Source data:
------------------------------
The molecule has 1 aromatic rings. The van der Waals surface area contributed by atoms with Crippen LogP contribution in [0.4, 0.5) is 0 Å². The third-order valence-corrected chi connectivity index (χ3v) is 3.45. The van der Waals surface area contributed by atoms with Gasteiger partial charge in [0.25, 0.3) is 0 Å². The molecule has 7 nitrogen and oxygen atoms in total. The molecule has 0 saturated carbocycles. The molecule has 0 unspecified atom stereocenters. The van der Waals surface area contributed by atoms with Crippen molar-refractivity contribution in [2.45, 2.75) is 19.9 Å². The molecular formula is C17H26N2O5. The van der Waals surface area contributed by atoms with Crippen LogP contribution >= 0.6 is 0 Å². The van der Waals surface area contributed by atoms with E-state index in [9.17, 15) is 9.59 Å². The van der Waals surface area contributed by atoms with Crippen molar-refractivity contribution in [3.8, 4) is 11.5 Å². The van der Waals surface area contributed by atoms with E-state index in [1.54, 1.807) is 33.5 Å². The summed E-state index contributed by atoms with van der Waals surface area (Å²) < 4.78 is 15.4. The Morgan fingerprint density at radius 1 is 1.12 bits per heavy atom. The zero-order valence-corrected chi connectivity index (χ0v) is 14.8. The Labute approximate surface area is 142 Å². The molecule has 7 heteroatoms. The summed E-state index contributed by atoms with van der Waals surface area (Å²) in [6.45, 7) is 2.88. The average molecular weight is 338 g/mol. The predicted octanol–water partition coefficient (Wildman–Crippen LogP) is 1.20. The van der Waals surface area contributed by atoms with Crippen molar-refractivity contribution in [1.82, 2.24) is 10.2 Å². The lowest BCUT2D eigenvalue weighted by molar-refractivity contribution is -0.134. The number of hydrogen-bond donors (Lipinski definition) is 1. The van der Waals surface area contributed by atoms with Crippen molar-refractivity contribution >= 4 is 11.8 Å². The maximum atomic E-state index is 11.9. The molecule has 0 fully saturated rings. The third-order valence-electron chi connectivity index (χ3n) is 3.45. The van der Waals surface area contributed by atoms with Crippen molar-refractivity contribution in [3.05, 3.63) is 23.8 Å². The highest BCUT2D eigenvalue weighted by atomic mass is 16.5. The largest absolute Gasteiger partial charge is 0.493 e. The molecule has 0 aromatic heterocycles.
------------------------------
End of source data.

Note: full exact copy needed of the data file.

The molecule has 1 aromatic rings. The van der Waals surface area contributed by atoms with Crippen LogP contribution in [0.4, 0.5) is 0 Å². The third-order valence-corrected chi connectivity index (χ3v) is 3.45. The van der Waals surface area contributed by atoms with Gasteiger partial charge in [0.25, 0.3) is 0 Å². The molecule has 7 nitrogen and oxygen atoms in total. The molecule has 0 saturated carbocycles. The molecule has 0 unspecified atom stereocenters. The van der Waals surface area contributed by atoms with Crippen molar-refractivity contribution in [2.45, 2.75) is 19.9 Å². The molecular formula is C17H26N2O5. The van der Waals surface area contributed by atoms with Crippen LogP contribution >= 0.6 is 0 Å². The van der Waals surface area contributed by atoms with E-state index in [9.17, 15) is 9.59 Å². The van der Waals surface area contributed by atoms with Crippen molar-refractivity contribution in [3.8, 4) is 11.5 Å². The van der Waals surface area contributed by atoms with E-state index in [1.54, 1.807) is 33.5 Å². The summed E-state index contributed by atoms with van der Waals surface area (Å²) < 4.78 is 15.4. The Morgan fingerprint density at radius 1 is 1.12 bits per heavy atom. The zero-order valence-corrected chi connectivity index (χ0v) is 14.8. The Labute approximate surface area is 142 Å². The molecule has 7 heteroatoms. The summed E-state index contributed by atoms with van der Waals surface area (Å²) in [6.45, 7) is 2.88. The average molecular weight is 338 g/mol. The predicted octanol–water partition coefficient (Wildman–Crippen LogP) is 1.20. The van der Waals surface area contributed by atoms with Crippen molar-refractivity contribution in [1.82, 2.24) is 10.2 Å². The lowest BCUT2D eigenvalue weighted by molar-refractivity contribution is -0.134. The number of hydrogen-bond donors (Lipinski definition) is 1. The van der Waals surface area contributed by atoms with Crippen molar-refractivity contribution >= 4 is 11.8 Å². The maximum atomic E-state index is 11.9. The molecule has 0 fully saturated rings. The third-order valence-electron chi connectivity index (χ3n) is 3.45. The van der Waals surface area contributed by atoms with Crippen molar-refractivity contribution in [3.05, 3.63) is 23.8 Å². The highest BCUT2D eigenvalue weighted by atomic mass is 16.5. The largest absolute Gasteiger partial charge is 0.493 e. The molecule has 0 aromatic heterocycles.